The same type of reactionary perspective is being promoted in the United States. Capitalist politics is increasingly dominated by appeals to race or ethnicity. On one side are the overt or thinly disguised appeals to racism by capitalist politicians from Pat Buchanan to David Duke. On the other side is the reactionary politics of separatism, spearheaded by representatives of the upper-middle class and privileged layers of blacks and other minorities and encouraged by both parties of big business, the Republicans, and the Democrats. One need only cite the recent redistricting of Congressional districts in New York City along explicitly racial lines. The revised map of CD’s in New York bears an eerie resemblance to the map of ethnically-based autonomous regions under the proposed Vance-Owen plan for Bosnia.

There are two basic and interrelated factors underlying the growth of chauvinist and communalist politics. They are the deepening crisis of capitalism which is continually eroding the living standards of the working class and the masses of peasants internationally, and the profound crisis of working class leadership.

All of the old leaderships of the working class, from Stalinism to social democracy to the reformist trade union bureaucracies, either opposed from their origins or long ago abandoned the internationalist and class standpoint of Marxism. Their essentially nationalist perspective has led them today to openly abandon any semblance of working class unity and instead turn to the most virulent forms of chauvinism.

The transformation of ex-Stalinist thugs such as Milosevic and Tudjman into raving chauvinists and fascists is only the sharpest expression of the general path of political degeneration exhibited by all of the moribund labor bureaucracies.

In the absence of a vigorous working class movement which makes its appeal to the class interests of all those exploited by capitalism—transcending differences of race, religion, and language—the mounting anger and frustration of the oppressed, especially the peasant masses in economically backward countries, are channeled into the reactionary swamp of communalism and chauvinism. There is no sign that these policies have mass support among the workers of Belgrade or Zagreb, but the betrayal and collapse of the old working class leaderships and the resulting confusion and disorientation have left them with no political alternative.

It is impossible to envision a progressive solution to the social crisis produced by capitalism along the retrograde road of nationalism. Indeed, the politics of race are the politics of demoralization and despair.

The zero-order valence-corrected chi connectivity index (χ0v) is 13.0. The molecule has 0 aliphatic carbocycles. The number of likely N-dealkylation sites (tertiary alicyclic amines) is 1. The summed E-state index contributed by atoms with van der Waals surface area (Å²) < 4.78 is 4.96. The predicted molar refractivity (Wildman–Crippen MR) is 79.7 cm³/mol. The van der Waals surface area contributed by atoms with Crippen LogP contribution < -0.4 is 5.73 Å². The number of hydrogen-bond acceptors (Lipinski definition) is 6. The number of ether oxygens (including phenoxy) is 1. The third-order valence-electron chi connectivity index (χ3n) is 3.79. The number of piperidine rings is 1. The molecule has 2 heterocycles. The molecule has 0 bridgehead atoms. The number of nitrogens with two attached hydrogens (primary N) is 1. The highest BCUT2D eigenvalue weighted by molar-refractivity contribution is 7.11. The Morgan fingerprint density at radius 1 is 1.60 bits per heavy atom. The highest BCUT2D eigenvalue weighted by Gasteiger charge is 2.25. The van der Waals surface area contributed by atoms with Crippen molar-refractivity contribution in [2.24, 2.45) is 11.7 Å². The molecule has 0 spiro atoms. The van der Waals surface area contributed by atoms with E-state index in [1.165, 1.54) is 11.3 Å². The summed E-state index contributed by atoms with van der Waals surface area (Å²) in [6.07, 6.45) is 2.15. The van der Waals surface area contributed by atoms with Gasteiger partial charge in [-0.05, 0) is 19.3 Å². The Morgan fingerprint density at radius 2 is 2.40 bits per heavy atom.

There is, however, a genuine and viable alternative. It is the program of socialist internationalism, based on the united struggle of the working class of all races and nationalities.

This is illustrated, to a limited extent, by the history of Yugoslavia itself. Contrary to the claims of capitalist politicians and the media that ethnic hatreds have always dominated the Balkans, there have been many efforts to unite the oppressed of the entire region and overcome the divisive intrigues of native bourgeois elements and foreign imperialism. There have been periods when the appeal for workers and the oppressed of all ethnic groups to unite in a common struggle against their exploiters has won huge support.

Millions of workers and peasants—Serb, Moslem, Croat, Albanian, and Hungarian—rallied to the Communist Party-led partisans during World War II. The Communist Party, despite its Stalinist leadership, was the sole political force in the country that was not based on ethnic identity, but on an appeal to working class solidarity.

Inspired by the goal of overthrowing the capitalists and establishing a socialist society free of exploitation, the working class rallied to the partisans, who were able to defeat not only the German occupiers, but also the Croatian fascist Ustasha and the Serbian nationalist Chetniks.

Marshal Tito, the leader of the partisans, betrayed this struggle. Tito’s perspective was never that of genuine proletarian internationalism. He sought to substitute for communalism a form of Yugoslav nationalism, based on the reactionary Stalinist utopia of a national road to socialism.

In the 1960s and 70s the Yugoslav Stalinists went further than any other Eastern European regime in integrating the national economy into the structure of world capitalism. This process over many years strengthened right-wing forces which based themselves on national and communal politics.

As the post-World War II capitalist boom collapsed, the pressures of the world market and global economy on the isolated and relatively backward Yugoslav economy produced the same process of crisis and disintegration that occurred throughout Eastern Europe and in the Soviet Union.

The failure of Titoism and its grim legacy underscore the fact that the only viable alternative to growing impoverishment, communal violence, and war is the program of socialist internationalism. The workers movement must be reconstructed on a world scale as an international movement that unites workers and the oppressed across all national, racial, ethnic, and religious divides. This is the program fought for by the Workers League and the Fourth International, led by the International Committee.